I’ve been asked many times “Was riding across America the toughest thing you’ve ever done?” Honestly- no, not even close. After finishing, I felt I could have turned around and ridden back across the country. I wished that I had the time to do just that!
I believe that the toughest challenges- and sense of accomplishment- are when you reach a point of doubt and question if you can continue. “Why am I doing this?” “Maybe I should stop?”
Overcoming those doubts is a feeling that everyone should experience. Those thoughts never entered my mind riding across America. “Just keep pedaling” was the mantra.
So what is the toughest thing I’ve ever done? I can’t name one above others, so here are the top few in reverse chronological order. I overcame the doubts almost every time- so can you!
Total Taiwan Teamwork. The mind was willing to continue, but the body was incapable. It’s as simple as that. It wasn’t mental determination any more. There was no physical way I could continue- which is a rare feeling. For anyone.
Day 3 of 2018 WBR “Insanity to Inspire” ride, reaching Mackinaw City, MI with 20 minutes to spare before my midnight goal. The last 70 miles were pure “gut it out”. That’s not an unfamiliar feeling- but never before for hours on end. I hobbled around my hotel room afterwards, wondering how I could possibly get back on a bike the next morning. When I did, the first several miles made me feel like I was decades older.
RAIN (Ride Across INdiana)- June 2013: 162 miles across the state in 1 day. My first truly long ride (more than 10 hours). The wind normally blows out of the west in Indiana- but not the year I picked for RAIN. A 6-8mph headwind may not sound bad, but fighting it for hours makes for misery. I’m not alone as a cyclist in feeling downright mad at the wind! I was riding mostly alone past the halfway point, unable to hide from the wind. At the final rest stop about 30 miles to go, the doubts crept in. I took a short break, ramped back the effort, and kept pedaling. Those last miles were some of the toughest I have ever ridden. Almost as tough: at 7am the next morning, getting on a plane for 14 hours!
Cleveland Marathon- June 1987. My first and only completed marathon (my 2nd was years later in Memphis- the only time the doubts won). With temperatures in the upper 80s, leg cramps started around mile 16. I alternately stretched, walked, and jogged the last 10 miles, helped to the finish with spectators yelling encouragement all the way. As I crossed the finish line with my family cheering nearby, I was literally in tears- both from the joy of completing a marathon and from the pain. Along with reaching the Atlantic Ocean as I finished riding across America, those 2 moments are the greatest sense of accomplishment I’ve ever felt. Overcoming self-doubt made the marathon truly unique.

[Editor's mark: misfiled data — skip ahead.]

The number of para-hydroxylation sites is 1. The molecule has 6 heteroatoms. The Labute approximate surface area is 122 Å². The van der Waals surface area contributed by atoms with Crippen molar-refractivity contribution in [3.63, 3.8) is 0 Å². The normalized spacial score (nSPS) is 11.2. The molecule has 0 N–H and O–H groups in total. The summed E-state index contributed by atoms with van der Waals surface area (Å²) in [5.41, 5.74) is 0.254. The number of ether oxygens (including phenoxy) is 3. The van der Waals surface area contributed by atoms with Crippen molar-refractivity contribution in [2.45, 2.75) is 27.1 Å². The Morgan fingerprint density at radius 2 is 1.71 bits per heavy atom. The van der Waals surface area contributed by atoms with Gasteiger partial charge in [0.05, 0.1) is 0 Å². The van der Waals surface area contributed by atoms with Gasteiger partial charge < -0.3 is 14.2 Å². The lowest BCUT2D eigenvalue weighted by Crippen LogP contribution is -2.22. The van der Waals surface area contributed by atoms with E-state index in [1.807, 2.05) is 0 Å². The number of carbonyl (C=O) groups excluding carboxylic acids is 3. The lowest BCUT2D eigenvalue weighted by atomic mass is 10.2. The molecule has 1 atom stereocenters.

NC High School Cross Country Championships- October 1985, McAlpine Greenway, Charlotte, NC. When I think about the pain I felt post-race, this is right among the highest. All of us have thought at times, “I could have gone harder” (or faster). Not this time. I knew that I’d given it everything I had. As we laid in the school van resting after the finish, l remember one of my teammates asking “do you want to come with us to get a drink?” Or maybe it was eat. Over 30 years later, I still remember my answer, verbatim. “No thanks. I’ll just lie here and die.” They all laughed, while I wondered what I had said that was funny!
*Honorable mentions to Climbing Pikes Peak and 28 Hours on a stationary bike. While not so physically challenging with less than 20 miles of riding, overcoming winds and my fear of heights absolutely puts Pikes Peak into the category of “Been there. Done that. Never again!” The 28 hour Guinness World Record ride was brutal- and different than any other ride- but made easier with the incredible camaraderie of 24 others riding alongside, going through the exact same emotions and suffering.